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Advocate dedicated to assisting low-income children

December 1, 2009 by  
Filed under Community

Rory Sipp is zone and disability/mental health director of Acelero Learning Clark County Centers.

A report aired last month on CNN confirmed for the world what many Nevadans have long known: Already among the hardest hit by the foreclosure crisis, the state now ranks with the highest in the U.S. in numbers of homeless families and hungry children.
Rory Sipp is among those on the front lines, helping families combat the trickle-down effects of the struggling economy. As the zone and disability/mental health director of Acelero Learning Clark County Centers, he has earned a reputation as a leading, passionate advocate for Nevada’s children.
A central figure in the operation of Nevada’s Head Start program — geared toward assisting low-income families with child care, nutrition, health services and disability issues affecting children — Sipp is alarmed by the sour economic realities facing a growing number of the state’s residents. “I did not see the recent CNN special on Nevada’s families and children,” he said, “but everywhere I read recently, it indicates that Nevada has the highest number of school dropouts, highest number of people in poverty and the highest number of unemployed. It throws up a red flag. Not only for Head Start, which is a social service agency, but also for the other social service agencies that indicate they are a one-stop shop. I know that we can meet the current challenges if we, Nevada’s social service agencies, work together to provide cooperative services.”
The Clark County School District and Head Start programs are already in partnership, teamed to provide special education services to qualified low-income families. “Our job is to incorporate all of the general educational services into inclusive settings with children with disabilities, without pulling them out of the regular classroom setting,” Sipp said. “The big picture, as to what I do, is to serve as the liaison between the Clark County School District’s special education services and Head Start programs. I build and maintain relationships between our educational partners so that we provide quality services to our children with significant disabilities.”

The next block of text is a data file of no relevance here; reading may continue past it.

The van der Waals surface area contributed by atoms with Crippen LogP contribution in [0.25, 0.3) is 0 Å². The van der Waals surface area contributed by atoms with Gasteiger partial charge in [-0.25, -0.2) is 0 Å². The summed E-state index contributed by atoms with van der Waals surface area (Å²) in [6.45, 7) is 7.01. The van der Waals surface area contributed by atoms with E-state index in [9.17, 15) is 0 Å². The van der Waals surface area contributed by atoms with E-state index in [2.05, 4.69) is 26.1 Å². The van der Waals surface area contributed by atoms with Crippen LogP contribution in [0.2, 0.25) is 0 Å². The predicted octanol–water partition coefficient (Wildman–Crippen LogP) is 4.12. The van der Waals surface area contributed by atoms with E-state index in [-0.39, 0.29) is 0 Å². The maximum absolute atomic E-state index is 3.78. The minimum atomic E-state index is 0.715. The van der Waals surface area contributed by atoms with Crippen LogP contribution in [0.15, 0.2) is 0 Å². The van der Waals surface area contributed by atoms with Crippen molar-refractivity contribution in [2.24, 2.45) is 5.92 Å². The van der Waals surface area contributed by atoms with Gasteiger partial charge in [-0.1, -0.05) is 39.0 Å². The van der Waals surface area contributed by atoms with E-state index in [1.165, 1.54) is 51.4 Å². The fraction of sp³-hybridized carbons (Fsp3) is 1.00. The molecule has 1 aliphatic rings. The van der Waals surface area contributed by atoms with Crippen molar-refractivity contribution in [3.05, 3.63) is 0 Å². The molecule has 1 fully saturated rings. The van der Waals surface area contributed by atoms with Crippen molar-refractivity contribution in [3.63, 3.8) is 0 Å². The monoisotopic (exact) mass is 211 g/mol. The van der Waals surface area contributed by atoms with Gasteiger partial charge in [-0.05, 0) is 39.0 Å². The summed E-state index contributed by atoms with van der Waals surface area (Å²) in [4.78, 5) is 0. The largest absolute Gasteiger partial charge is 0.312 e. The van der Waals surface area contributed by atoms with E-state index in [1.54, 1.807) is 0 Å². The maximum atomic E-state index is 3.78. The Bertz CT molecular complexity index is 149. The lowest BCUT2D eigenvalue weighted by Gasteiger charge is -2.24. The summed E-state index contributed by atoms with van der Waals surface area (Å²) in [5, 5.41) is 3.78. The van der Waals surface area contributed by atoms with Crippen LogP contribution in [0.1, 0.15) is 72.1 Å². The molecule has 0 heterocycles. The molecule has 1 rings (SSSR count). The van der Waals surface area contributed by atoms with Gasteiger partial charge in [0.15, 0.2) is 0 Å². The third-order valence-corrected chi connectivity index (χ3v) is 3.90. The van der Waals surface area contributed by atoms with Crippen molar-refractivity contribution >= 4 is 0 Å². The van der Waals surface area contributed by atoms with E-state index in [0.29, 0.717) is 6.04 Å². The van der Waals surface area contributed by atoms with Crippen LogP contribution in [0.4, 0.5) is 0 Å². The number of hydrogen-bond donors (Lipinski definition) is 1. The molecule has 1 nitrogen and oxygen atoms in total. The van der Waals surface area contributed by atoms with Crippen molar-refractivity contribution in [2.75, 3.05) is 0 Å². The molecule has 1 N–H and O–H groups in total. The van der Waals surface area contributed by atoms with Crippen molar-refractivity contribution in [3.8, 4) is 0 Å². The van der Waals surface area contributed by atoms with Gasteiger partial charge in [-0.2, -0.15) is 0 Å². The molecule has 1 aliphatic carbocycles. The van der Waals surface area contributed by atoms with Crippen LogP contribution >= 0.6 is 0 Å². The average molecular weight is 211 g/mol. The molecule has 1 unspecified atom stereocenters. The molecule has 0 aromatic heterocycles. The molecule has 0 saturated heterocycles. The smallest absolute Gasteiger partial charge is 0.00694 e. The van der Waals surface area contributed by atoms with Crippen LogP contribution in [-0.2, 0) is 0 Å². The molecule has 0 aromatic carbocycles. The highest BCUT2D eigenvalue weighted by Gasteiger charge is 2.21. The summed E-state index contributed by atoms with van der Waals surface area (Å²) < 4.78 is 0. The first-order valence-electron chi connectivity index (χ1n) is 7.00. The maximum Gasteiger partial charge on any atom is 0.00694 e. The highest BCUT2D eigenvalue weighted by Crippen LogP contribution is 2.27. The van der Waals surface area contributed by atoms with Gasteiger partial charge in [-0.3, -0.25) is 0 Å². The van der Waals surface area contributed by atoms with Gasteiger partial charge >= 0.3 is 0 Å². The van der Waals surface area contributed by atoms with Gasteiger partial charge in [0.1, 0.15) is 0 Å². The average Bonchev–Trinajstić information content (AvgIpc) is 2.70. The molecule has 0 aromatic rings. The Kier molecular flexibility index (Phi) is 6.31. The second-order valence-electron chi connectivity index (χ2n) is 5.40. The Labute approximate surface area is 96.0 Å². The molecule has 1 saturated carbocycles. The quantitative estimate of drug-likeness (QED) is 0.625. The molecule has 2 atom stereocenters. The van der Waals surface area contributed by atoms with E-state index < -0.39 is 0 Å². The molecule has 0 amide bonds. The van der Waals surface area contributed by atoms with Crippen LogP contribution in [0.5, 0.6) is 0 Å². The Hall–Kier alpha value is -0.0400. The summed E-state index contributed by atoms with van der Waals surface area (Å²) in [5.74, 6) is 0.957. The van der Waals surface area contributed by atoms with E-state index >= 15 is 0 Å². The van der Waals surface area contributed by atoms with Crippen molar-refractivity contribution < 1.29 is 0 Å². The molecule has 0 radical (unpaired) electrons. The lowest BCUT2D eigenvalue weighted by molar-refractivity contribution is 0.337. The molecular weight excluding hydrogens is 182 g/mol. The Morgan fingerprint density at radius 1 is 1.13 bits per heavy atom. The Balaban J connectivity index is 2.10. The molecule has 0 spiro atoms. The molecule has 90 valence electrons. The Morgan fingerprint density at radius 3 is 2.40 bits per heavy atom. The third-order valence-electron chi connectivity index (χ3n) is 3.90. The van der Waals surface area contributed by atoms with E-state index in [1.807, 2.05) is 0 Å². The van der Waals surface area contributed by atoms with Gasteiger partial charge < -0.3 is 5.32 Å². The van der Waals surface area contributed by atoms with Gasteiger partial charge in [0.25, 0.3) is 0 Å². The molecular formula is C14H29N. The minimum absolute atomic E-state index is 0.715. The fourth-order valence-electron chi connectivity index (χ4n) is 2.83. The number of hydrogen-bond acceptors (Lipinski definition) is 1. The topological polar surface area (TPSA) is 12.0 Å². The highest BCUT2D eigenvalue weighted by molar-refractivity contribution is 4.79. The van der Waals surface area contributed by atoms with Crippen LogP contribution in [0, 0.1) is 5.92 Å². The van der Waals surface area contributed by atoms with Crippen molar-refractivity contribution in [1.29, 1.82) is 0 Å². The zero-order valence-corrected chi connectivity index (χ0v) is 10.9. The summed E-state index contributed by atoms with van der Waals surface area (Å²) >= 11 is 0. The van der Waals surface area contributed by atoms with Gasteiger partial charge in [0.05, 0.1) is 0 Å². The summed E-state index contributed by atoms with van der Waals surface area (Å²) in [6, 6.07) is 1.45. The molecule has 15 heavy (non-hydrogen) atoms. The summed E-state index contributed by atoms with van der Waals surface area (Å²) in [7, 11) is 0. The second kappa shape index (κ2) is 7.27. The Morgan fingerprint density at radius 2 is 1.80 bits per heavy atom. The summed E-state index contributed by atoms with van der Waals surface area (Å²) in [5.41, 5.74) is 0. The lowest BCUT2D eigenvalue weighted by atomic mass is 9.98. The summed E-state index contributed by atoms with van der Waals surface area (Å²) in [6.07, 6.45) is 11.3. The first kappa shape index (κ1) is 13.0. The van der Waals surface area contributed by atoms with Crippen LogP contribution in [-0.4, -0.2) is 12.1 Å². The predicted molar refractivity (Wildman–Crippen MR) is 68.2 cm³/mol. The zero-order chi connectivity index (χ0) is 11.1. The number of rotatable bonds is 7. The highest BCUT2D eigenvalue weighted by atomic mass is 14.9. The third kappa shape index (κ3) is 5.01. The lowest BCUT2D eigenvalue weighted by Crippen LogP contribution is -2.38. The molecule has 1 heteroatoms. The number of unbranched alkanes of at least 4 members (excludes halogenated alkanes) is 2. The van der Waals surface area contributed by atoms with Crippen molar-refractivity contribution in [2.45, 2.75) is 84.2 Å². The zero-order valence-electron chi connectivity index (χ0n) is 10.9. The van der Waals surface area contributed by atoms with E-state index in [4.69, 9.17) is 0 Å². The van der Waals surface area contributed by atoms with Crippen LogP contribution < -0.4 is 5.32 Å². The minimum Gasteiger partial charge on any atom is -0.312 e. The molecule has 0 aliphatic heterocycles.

Working to boost the fortunes of children in need, Sipp is quick to acknowledge that deficiencies in such areas as nutrition and health care can also hinder a child’s education. “The Head Start program also provides children with regular health screenings that include vision and dental,” he said. “If we find problems with the children’s health, we then refer them to other affiliate hospitals and clinics that will provide free or low-cost health services. Education is the larger piece to what we provide, but we realize that if a child is hungry, and not nutritionally fit, this will also interfere with the educational process we provide. So our nutrition program makes sure that the children are fed balanced and healthy meals.”
Now pursuing his Ph.D. in special education — next May, UNLV will officially confer the title “Dr.” on Sipp, who wanted to “thank all of my family, my dad who will be 60 in January, my dear friends, my 12 research and 21 research co-workers, my pastors and others for their support and prayers through this wonderful process” — Sipp draws on his experience as an educator to develop solutions for disabled children in Nevada.
“When I first began teaching in the classroom, I received a promotion and got the opportunity to train other teachers working with children with disabilities,” he said. “I realized that I really had a passion for sharing information I had gathered from my other teaching experiences and from what I had researched. I find gratification in sharing information and began an interactive training session for teachers. Now, my ultimate passion is working with children with significant disabilities, and giving them avenues to obtain a quality education and lifestyle.”

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